• Although interest rates are set to rise, this ought not to have a huge negative impact on house prices in the United States, at least not to the same extent it did in 2008-2009. 
  • Traditionally, gold and silver have been hedges against mounting government debt but at least with gold, that’s not lately proven the case. The market ahead looks better for silver than gold.
  • With three direct hits of Saturn square Uranus during 2021, we ought not to be surprised that the global ‘supply chain’ on many goods/commodities has been severely disrupted and because Saturn rules the labour market, shortages in labour ought to come as no surprise. We can expect a last hurrah with such disruptions for  Christmas 2021.
  • With Uranus moving through Taurus, we ought not to expect a settled market in anything (including cryptocurrencies) until at least June 2023, when Uranus enters the last decan of Taurus. 

Take away: expect continued disruptions in supply chain (including labour) at least until early 2022. Likewise, unsettled markets all around likely until 2023 and perhaps beyond. Watch what happens in the United States.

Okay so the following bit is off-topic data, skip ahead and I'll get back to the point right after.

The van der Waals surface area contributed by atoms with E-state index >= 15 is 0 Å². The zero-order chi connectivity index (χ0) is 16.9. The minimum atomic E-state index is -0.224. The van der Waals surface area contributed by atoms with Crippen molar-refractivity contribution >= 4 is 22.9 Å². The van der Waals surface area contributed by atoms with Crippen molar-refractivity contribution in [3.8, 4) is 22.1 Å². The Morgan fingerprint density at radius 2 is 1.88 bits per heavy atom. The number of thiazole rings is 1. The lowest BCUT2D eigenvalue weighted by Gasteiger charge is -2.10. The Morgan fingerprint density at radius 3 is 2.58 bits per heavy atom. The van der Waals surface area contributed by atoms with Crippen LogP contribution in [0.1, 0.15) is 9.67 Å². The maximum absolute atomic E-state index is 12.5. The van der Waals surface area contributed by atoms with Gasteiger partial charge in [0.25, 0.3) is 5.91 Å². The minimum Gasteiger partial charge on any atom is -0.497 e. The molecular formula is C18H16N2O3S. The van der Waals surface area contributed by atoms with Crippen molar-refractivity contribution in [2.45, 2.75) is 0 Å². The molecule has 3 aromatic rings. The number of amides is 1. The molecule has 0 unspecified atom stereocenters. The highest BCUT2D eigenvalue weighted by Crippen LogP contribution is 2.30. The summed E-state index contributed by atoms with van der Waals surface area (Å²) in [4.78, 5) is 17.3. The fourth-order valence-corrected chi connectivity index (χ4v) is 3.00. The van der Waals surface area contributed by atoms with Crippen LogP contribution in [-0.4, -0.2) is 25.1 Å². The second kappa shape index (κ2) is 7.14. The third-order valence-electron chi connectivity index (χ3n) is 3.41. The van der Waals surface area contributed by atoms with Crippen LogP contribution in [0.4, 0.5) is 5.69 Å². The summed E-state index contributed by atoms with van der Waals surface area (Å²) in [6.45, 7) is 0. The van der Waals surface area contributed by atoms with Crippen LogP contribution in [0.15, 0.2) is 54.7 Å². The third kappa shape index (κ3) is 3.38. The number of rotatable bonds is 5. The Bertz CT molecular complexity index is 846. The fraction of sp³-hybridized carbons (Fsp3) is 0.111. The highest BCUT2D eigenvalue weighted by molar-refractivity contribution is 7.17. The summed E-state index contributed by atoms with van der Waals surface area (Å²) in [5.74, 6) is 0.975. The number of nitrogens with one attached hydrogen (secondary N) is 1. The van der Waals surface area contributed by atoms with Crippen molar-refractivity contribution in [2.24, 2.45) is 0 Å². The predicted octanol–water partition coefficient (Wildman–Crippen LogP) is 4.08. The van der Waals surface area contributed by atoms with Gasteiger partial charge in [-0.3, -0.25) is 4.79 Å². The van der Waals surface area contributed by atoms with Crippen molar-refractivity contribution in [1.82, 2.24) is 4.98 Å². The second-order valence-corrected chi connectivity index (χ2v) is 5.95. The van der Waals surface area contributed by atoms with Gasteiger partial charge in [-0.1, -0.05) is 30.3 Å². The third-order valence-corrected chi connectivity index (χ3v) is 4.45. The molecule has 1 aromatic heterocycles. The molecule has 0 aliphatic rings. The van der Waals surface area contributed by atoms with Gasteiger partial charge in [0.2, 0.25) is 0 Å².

Finding Balance with the Cancer/Capricorn Polarity

According to Safron Rossi, astrologer and mythologist at Pacifica Graduate Institute, the psychologists James Hillman and Carl Jung were fascinated with the tension of opposites and the unions of ‘the same’. Astrology, this equates to zodiacal signs in opposition to each other. In this respect this duality provides essential information about the qualities you need to bring into balance in your life. 

At first, this seems an impossible task; after all opposites are, well, opposites, right? Do not underestimate the tension inherent in confronting that which we are not (i.e. the ‘other’). Keep in mind that the zodiac signs that play a prominent part in your charts format your perceptions of life. Yet another person will see things differently than do you. Can you both be right?

The short answer is yes and it is your job to constructively engage with this tension. When you do, you will have taken your first step toward psychological wholeness. This is because the themes inherent in the opposites of polarity not only highlight your blind spots but also offer you hidden gifts.

For example, I have Cancer rising and a whole lot of planet in my 4th natal house. This means that the following three essentially Cancerian themes significantly format the way I lead my life.